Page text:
Worries about concussions have sent children to teams that don’t tackle; growth for NFL Flag
The American Academy of Pediatrics is recommending to expand non-tackling leagues so kids can play football without one of its most dangerous downsides. Enter flag football. WSJ’s Rachel Bachman joins Lunch Break. Photo: Infinite Impact
Cliff Ward Jr. is a self-described football nut. The Hebron, Ohio, resident first played football in third grade. His father was a high-school football star. But his 9-year-old son, Ty, is playing something different—flag football, on a local YMCA team.
Mr. Ward, concerned about concussions and their long-term effects, is keeping Ty out of tackle football until age 12 or 13.
“With flag football, you can still learn the basic fundamentals, learn the sport and learn to be part of a team,” says Mr. Ward, who works at a golf course. “Tackle will be there when you’re ready.”
Parents nationwide facing the question of when or whether to let their child play tackle football are finding refuge in flag football. In this sport, players pull a detachable fabric strip, or flag, attached to the hips of opposing players, rather than tackling them.
The American Academy of Pediatrics recently recommended expanding non-tackling leagues as a way to limit exposure to collisions. Two University of Minnesota physicians go further in an editorial to be published in the American Journal of Bioethics early in 2016, saying public schools should end tackle football programs because of the sport’s concussion risks.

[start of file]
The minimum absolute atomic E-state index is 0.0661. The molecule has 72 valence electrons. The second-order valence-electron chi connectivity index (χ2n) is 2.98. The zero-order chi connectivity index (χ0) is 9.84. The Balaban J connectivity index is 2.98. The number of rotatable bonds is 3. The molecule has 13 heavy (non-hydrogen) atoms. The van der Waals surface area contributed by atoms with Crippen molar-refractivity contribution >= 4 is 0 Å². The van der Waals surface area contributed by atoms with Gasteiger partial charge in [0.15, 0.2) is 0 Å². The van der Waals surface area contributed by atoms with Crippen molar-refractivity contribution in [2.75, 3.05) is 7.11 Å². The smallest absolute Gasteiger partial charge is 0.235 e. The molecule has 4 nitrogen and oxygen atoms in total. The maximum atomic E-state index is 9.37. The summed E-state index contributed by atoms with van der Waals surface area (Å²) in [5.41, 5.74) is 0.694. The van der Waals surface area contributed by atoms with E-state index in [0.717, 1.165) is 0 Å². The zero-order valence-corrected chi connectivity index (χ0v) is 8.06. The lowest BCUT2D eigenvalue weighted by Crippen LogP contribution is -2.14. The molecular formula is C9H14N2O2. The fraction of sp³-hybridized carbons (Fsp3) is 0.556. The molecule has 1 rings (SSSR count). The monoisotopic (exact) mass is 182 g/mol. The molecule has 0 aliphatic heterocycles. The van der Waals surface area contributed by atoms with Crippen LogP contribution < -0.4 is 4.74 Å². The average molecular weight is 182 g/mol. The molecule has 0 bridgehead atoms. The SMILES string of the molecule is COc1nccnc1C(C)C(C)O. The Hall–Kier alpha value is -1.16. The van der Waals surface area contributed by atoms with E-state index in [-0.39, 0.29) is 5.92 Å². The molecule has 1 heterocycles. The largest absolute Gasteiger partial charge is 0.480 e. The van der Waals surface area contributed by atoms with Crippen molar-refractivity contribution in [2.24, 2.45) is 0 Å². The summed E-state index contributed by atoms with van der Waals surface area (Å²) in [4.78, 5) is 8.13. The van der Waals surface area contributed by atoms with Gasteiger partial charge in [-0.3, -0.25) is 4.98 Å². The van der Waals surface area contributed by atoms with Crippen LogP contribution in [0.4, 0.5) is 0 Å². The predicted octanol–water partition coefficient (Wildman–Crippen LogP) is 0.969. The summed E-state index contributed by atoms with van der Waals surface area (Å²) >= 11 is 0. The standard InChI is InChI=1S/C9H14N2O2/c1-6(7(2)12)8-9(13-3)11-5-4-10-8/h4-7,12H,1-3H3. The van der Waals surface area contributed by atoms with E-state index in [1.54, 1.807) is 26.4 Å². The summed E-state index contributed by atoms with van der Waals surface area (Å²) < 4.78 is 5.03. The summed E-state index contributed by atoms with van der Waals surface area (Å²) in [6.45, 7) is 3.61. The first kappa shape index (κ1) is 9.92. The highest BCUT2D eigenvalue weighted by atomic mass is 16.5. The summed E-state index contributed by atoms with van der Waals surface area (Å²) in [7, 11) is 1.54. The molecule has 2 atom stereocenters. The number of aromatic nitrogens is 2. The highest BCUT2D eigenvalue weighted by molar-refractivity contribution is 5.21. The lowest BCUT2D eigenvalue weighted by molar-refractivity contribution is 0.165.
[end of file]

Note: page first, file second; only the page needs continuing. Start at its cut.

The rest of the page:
The fastest-growing flag football leagues are slicker and better organized than previous ones, parents say. The largest carries the cachet of the National Football League.
Statistics for flag football are mixed. Participants in football leagues for 5-to-17-year-olds affiliated with NFL Flag surged 52% in three years to more than 260,000 in 2014. And another operator, i9 Sports, has seen a 40% increase in participation over five years for its flag football leagues for 4-to-17-year-olds.
The Sports and Fitness Industry Association tracks a 5% rise among 13-to-17-year-olds and a slip among younger children: Participation in flag football nationwide for children ages 6 to 12 was down 6% in 2014 from 2013.
NFL Flag is coed but made up of about 80% boys, according to the NFL. It is operated by USA Football, the sport’s national governing body.
Players wear the logos and names of actual NFL teams. Most of the flag football teams are more casual than competitive, but the program crowns national champions near the site of the actual Super Bowl days before the big game.
Flag football is the most popular sport for Riverview, Fla.-based i9 Sports, though soccer, basketball and T-ball are catching up. The youth-sports company has franchise locations in 27 states.
“People are finding out that there is an alternative to the hypercompetitive, hyperpolitical leagues,” says Brian Sanders, i9 Sports president and chief operating officer. “We teach good sportsmanship.”
Both the NFL-affiliated program and i9’s require only a one-day-a-week investment, typically a short practice followed by a game. That is a difference for families used to practices several evenings a week and games that can take up much of the weekend.